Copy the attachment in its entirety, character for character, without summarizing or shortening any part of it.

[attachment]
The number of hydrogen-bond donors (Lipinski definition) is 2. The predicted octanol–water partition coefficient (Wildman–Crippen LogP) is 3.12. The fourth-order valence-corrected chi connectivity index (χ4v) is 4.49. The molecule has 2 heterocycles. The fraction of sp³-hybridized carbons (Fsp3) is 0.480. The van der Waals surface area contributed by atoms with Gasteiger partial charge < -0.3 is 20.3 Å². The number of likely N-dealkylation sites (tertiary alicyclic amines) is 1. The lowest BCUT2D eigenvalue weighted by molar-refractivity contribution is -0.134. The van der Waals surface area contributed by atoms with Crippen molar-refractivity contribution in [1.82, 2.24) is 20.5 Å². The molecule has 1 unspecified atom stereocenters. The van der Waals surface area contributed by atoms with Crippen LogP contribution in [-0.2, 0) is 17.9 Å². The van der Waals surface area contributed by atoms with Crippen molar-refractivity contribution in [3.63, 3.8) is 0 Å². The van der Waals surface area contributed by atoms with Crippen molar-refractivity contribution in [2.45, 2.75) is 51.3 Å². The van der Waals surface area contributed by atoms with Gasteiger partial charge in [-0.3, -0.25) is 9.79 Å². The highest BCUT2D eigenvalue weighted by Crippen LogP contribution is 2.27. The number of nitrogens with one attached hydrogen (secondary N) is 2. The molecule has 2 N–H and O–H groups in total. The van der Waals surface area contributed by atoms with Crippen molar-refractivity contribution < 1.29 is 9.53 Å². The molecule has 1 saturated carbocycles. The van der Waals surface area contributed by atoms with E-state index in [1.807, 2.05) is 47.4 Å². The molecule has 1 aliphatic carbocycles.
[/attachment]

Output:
The number of hydrogen-bond donors (Lipinski definition) is 2. The predicted octanol–water partition coefficient (Wildman–Crippen LogP) is 3.12. The fourth-order valence-corrected chi connectivity index (χ4v) is 4.49. The molecule has 2 heterocycles. The fraction of sp³-hybridized carbons (Fsp3) is 0.480. The van der Waals surface area contributed by atoms with Gasteiger partial charge < -0.3 is 20.3 Å². The number of likely N-dealkylation sites (tertiary alicyclic amines) is 1. The lowest BCUT2D eigenvalue weighted by molar-refractivity contribution is -0.134. The van der Waals surface area contributed by atoms with Crippen molar-refractivity contribution in [1.82, 2.24) is 20.5 Å². The molecule has 1 unspecified atom stereocenters. The van der Waals surface area contributed by atoms with Crippen LogP contribution in [-0.2, 0) is 17.9 Å². The van der Waals surface area contributed by atoms with Crippen molar-refractivity contribution in [3.63, 3.8) is 0 Å². The van der Waals surface area contributed by atoms with Crippen molar-refractivity contribution in [2.45, 2.75) is 51.3 Å². The van der Waals surface area contributed by atoms with Gasteiger partial charge in [-0.3, -0.25) is 9.79 Å². The highest BCUT2D eigenvalue weighted by Crippen LogP contribution is 2.27. The number of nitrogens with one attached hydrogen (secondary N) is 2. The molecule has 2 N–H and O–H groups in total. The van der Waals surface area contributed by atoms with Crippen molar-refractivity contribution < 1.29 is 9.53 Å². The molecule has 1 saturated carbocycles. The van der Waals surface area contributed by atoms with E-state index in [1.807, 2.05) is 47.4 Å². The molecule has 1 aliphatic carbocycles.